* One could not help surmising that Men of House might come to regret they didn’t convert at least one more goalshot opportunity into something tangible on the scoreboard, but that would depend on what unfolded in the second half.
Into the second half we went and I don’t know what Hilton College coach Cele Mbanjwa said to his lads but they looked a much-improved outfit. Would it be sustained throughout the half, though? Michaelhouse were certainly not going to give up their lead without a fight.
And as if to underline the Men of House resolve, a crucial intercept by Michaelhouse centre back Luc Pousson stymied a top-quality Hilton attacking sortie out left.
7 minutes into the second half and a beautifully-weighted through-ball ball by Michaelhouse centre midfielder Michael Ross set up Alex Vermeulen but his goalshot brought a fine reflex save from Hilton keeper Jacob Kethro.
After their promising start to the second half, the pressure on the Hilton defence was beginning to build again – a la the first half –and not much more than a minute or two after the Kethro save, it was the pocket Men of House rocket Thabo Dlamini put in the clear… and he coolly picked his spot to jettison Michaelhouse into a 2-0 lead.
A match constant was the Michaelhouse and Hilton supporters cheering, chanting and drum-rolling their first teams on to greater heights as they searched for victory in this annual match in the long history of these two great South African schools.
Well into the second half, Michaelhouse captain and keeper Noah Stanger finally got a meaningful touch on the ball but the Hilton chance was once again lost and the retaliation from deep saw Michaelhouse striker Thabo Dlamini set free with a seemingly sure-fire gold-rush opportunity – only to see his goalshot flash past the wrong side (the right side, from a Hilton perspective) of the far post.
A heavy tackle in midfield on Hilton College captain Simi Bhembe saw a Michaelhouse man yellow-carded and one pondered whether this could be the moment opportune for Hilton to erase the 2-goal deficit?
However, Michaelhouse centre back Nick Crampton again displayed a telling example of the Men of House’s resolve in this intriguing derby – tall and strong – a tower of stability and measured calm – in the heart of the visitors’ defence.
Then when Hilton had a player banished to the sin-bin after a heavy tackle, the visitors’ 2-0 lead in this annual marquee soccer match was already inscribed in the history books for the Men of House.
And so it was; leaving the big crowd satisfied with what they had witnessed as a spectacle, albeit with slightly mixed emotions depending on which side of the N3 your allegiances may lie.
Hilton College 0
1 Jacob Kethro
12 Motheo Makwana
2 Kopano Segoale (vc)
14 Tally Tshekiso
3 Tapiwa Mushonga
6 Suubi Mugerwa-Sekawabe
11 Tanaka Matsa
7 William Raw
9 Wandile Zulu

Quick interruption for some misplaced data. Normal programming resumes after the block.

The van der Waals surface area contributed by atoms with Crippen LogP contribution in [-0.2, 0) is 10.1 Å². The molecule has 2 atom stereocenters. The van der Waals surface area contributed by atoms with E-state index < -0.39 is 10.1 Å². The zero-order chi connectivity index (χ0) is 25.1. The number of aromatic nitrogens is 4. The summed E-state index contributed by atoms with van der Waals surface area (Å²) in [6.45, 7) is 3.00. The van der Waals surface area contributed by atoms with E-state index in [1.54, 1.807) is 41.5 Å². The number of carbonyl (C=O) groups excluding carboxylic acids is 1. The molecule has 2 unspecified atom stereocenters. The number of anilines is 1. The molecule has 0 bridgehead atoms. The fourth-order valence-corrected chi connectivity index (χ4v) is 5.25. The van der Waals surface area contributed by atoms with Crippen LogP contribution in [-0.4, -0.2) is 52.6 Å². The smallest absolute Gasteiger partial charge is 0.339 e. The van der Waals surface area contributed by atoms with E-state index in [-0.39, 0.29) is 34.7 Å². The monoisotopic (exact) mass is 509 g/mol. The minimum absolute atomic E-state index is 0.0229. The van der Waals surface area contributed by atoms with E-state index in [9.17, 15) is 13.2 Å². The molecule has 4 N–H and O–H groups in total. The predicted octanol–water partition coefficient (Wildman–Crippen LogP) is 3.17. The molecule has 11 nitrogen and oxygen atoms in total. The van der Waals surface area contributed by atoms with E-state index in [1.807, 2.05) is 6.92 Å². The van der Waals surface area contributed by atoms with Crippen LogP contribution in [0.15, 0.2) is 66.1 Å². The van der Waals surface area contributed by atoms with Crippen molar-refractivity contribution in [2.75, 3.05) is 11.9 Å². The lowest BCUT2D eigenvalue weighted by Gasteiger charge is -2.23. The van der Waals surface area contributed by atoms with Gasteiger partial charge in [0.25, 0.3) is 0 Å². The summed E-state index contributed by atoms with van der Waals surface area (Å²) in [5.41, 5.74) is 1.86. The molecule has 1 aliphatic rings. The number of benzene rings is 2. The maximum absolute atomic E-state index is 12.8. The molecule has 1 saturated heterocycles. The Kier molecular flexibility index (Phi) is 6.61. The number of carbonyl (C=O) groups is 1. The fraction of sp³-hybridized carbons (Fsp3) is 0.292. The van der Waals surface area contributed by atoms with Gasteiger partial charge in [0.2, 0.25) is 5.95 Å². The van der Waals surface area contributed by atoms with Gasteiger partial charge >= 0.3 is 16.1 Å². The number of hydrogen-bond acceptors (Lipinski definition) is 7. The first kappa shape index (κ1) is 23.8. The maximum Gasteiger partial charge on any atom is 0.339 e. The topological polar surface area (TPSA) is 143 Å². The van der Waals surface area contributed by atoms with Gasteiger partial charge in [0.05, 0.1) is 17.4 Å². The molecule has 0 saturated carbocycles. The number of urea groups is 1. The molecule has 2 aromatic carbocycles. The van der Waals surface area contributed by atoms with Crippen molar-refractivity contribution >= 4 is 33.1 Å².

10 Simi Bhembe (c)
8 Jonathan Tlhagoane
18 Sabelo Moshesh
15 Lwazi Mkatshana
13 Onye Adirika
17 Mamucha Munthali
5 Vuyo Zungu
Head coach Celo Mbanjwa
1 Noah Stanger (c)
3 Luc Pousson
8 Nick Crampton
5 Michael Bradford
6 Mugabi Lubinga
10 Kwanele Khumalo
1 Conor MacColl
7 Gareth Kemp
4 Michael Ross
13 Alexander Vermeulen
9 Thabo Dlamini (vc)
18 Matthew Craigie-Stevenson
14 Hugo Ayo
11 Letlotlo Kebonang
15 Arden Scholtz
12 Siyanda Mkhize
Head coach Ryan van Wyk
I had the privilege of watching live schoolboy sport up close and personal for the first time in 14 months Monday and witnessed the best KZN10 first team soccer match I’ve ever seen. Glenwood were a revelation upfront while home side Westville were more composed in what turned into a thrilling 2-2 draw.
Those close to the sport concurred with my thoughts afterwards; the intensity and quality was top-drawer – and it dawned on me how much these boys were jumping out of their skins to play an actual full-blooded derby after the too-long months of absolutely nothing.
Feature photo: Prodigiously talented Michaelhouse soccer striker Alexander Vermeulen is also the House first XV rugby captain and current fullback, although Alex is an outstanding flyhalf too. We will have to wait until the official soccer term, the third term, to see Alex in action on our KZN10.com soccer fields, as with all the top private school teams.
My gut-feel is that Glenwood firsts are possibly the marquee team to beat in KZN this year, with Westville a close second. If DHS can establish consistency they are always a threat. It’s still very early days, though, and the keynote third school “soccer” term is when the true picture will be unveiled.
Michaelhouse, with their top-class striker Alexander Vermeulen – having swapped his first XV captaincy and rugger fullback boots for his soccer striker togs – is a genuine football prodigy in a good football school. Hilton College, Clifton, St Charles College and Kearsney will also be properly back in the fray, so there is much to look forward to.
Monday was a revelation to me; the spirit of KZN10 schoolboy sport lifted me to a place I haven’t been in 14 long months. Thanks boys, and thank you to the superb organisation of KZN High Schools Football Association that is fast becoming a hallmark of schoolboy soccer in the province.
The Jimmy Bellows soccer grounds at Westville Old Boys Club were alive with the spirit of KZN schoolboy football Monday.
And come 3pm Thursday on the AB Jackson soccer grounds across the road from Harry Gwala (formerly Jan Smuts) Stadium and adjacent to #RedBlackWhite country in Princess Margaret Drive we’ll see the Inland 2nd Term League Big One of the Moment when high-flying Alexandra High firsts take on neighbours Maritzburg College.
It should be a cracking match-up with #MCsoccer Maritzburg College firsts looking to improve on their rather sketchy opening match, which yielded a 1-0 win over plucky Linpark.